martes, 26 de enero de 2016

La Villa Santo Sospir / Jean Cocteau

A 35-minute color film by Cocteau entitled "La Villa Santo Sospir." Shot in 1952, this is an "amateur film" done in 16mm, a sort of home movie in which Cocteau takes the viewer on a tour of a friend's villa on the French coast (a major location used in Testament of Orpheus). The house itself is heavily decorated, mostly by Cocteau (and a bit by Picasso), and we are given an extensive tour of the artwork. Cocteau also shows us several dozen paintings as well. Most cover mythological themes, of course. He also proudly shows paintings by Edouard Dermithe and Jean Marais and plays around his own home in Villefranche. This informal little project once again shows the joy Cocteau takes in creating art, in addition to showing a side of his work (his paintings and drawings) that his films often overshadow.


miércoles, 20 de enero de 2016

lunes, 18 de enero de 2016


Year: 2010
Place: Tokyo, Japan
In collaboration with: Seihachi Tanaka
Join is the results of our collaboration with Mr. Tanaka – a master of Tategu – the traditional craft of Japanese wood joinery.
Join consists of a series of three space-dividers. In each piece two lined frames, representing the humble integrity inherent to the craft, are visually merged to create a moment that deviates from the conventional Tategu aesthetic, and introduces angles and shapes that are not commonly used in the craft. Because the ‘merged’ element within each piece diverges from the traditional process and the conventional aesthetic, the screens become a natural division in the interior.
Each piece is made from Hinoki (Japanese Cypress), an elegant and pleasantly scented wood that is highly rot-resistance and does not require any additional oils or waxes. Hinoki is the most luxurious wood used in the craft of Tategu.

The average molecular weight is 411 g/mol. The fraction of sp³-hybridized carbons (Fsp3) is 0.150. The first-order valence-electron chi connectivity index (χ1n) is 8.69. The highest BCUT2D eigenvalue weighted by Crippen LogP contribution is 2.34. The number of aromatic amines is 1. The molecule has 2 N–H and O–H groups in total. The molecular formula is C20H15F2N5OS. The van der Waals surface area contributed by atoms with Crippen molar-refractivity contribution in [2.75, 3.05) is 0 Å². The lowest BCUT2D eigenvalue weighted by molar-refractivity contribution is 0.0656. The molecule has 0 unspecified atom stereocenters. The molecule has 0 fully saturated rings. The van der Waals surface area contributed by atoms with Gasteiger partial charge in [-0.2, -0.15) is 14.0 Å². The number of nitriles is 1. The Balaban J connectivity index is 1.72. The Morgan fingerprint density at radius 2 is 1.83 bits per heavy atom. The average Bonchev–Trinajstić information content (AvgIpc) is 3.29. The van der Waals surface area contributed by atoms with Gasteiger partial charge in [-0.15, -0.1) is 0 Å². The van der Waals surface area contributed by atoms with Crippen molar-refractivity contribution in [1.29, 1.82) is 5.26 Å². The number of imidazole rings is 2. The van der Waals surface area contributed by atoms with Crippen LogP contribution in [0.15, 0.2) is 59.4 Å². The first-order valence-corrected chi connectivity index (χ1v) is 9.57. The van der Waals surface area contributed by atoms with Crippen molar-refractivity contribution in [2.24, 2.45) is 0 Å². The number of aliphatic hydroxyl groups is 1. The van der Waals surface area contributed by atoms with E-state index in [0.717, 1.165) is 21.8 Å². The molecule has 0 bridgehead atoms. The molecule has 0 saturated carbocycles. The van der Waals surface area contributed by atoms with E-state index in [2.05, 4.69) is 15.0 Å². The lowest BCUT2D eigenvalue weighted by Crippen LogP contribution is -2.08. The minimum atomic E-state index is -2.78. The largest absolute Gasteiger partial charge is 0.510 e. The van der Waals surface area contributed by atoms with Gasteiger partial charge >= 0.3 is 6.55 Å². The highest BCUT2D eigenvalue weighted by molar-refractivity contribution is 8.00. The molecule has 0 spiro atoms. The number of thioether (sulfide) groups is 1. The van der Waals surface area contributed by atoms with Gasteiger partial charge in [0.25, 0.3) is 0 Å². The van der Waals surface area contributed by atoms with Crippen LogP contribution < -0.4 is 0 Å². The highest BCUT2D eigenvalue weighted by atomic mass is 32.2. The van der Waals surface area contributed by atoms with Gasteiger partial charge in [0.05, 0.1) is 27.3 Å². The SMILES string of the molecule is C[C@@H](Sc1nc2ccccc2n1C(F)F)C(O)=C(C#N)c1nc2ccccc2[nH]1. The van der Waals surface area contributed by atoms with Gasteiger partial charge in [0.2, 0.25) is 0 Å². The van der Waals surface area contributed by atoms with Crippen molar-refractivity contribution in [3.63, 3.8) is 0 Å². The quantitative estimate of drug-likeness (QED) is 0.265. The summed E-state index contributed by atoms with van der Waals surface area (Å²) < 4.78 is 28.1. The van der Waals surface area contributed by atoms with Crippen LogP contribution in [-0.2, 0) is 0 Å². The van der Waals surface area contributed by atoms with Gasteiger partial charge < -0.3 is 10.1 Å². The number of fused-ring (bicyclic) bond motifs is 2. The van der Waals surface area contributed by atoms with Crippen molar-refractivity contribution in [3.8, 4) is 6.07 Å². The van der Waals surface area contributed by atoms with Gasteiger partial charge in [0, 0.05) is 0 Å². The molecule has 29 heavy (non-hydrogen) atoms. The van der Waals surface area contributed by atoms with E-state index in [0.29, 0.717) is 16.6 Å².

The three screens in the Join series are available in a limited edition of 8 pieces each and are all handcrafted by Mr. Tanaka in his workshop in Tokyo.
Mr. Tanaka’s work, and the other works we were exposed to, made a deep and lasting impression. We found the process, the extreme skill and accuracy required by the craft fascinating. We were also inspired by the personal touch each Tategu master applies to his work. Every piece requires a variety of different tools that are often custom made by the craftsman to address a specific task.
There is a hidden dialog between the Tategu master and the work he creates – there is a reason for every step, a story behind every pattern.
Our challenge manifested itself in developing a project that was innovative yet still honored the traditional aspects of the craft.

viernes, 15 de enero de 2016

Tempo Polveroso / Frederik Vercruysse

An image of a marble quarry from Belgian photographer Frederik Vercruysse’s series ‘Tempo Polveroso’ (Pulverised Time) captured during an artist residency in Tuscany. 

miércoles, 13 de enero de 2016

Nacho Alegre Just Dropped Some Serious Ricardo Bofill Architecture Porn

As a child, I was always attracted to the Walden 7, a huge, mastodonic apartment building just outside Barcelona designed by Ricardo Bofill. Over the years I have visited many of the Spanish architect’s other projects, but I had not seen this one, La Muralla Roja, until recently, when a shoot for the handbag company, M2Malletier brought me to the town of Calpe in Alicante.
La Muralla Roja was completed in 1973 and, like the Walden 7, it is a housing complex, though one that makes a clearer reference to southern Mediterranean architecture. In particular, I imagine it as a Postmodern interpretation of a casbah, with its labyrinth-like circulation, overlapping stairs, impossible balconies, and endless series of patios. Its vivid colors were selected to complement and contrast the nature that once surrounded it. (Sadly, the neighboring areas have since been built up.) But its most striking feature may well be its rooftop terrace, which features a beautiful pool in the shape of a cross and doubles as the building’s communal plaza. via vogue

martes, 12 de enero de 2016

L'urbanisme latent / Marion Berrin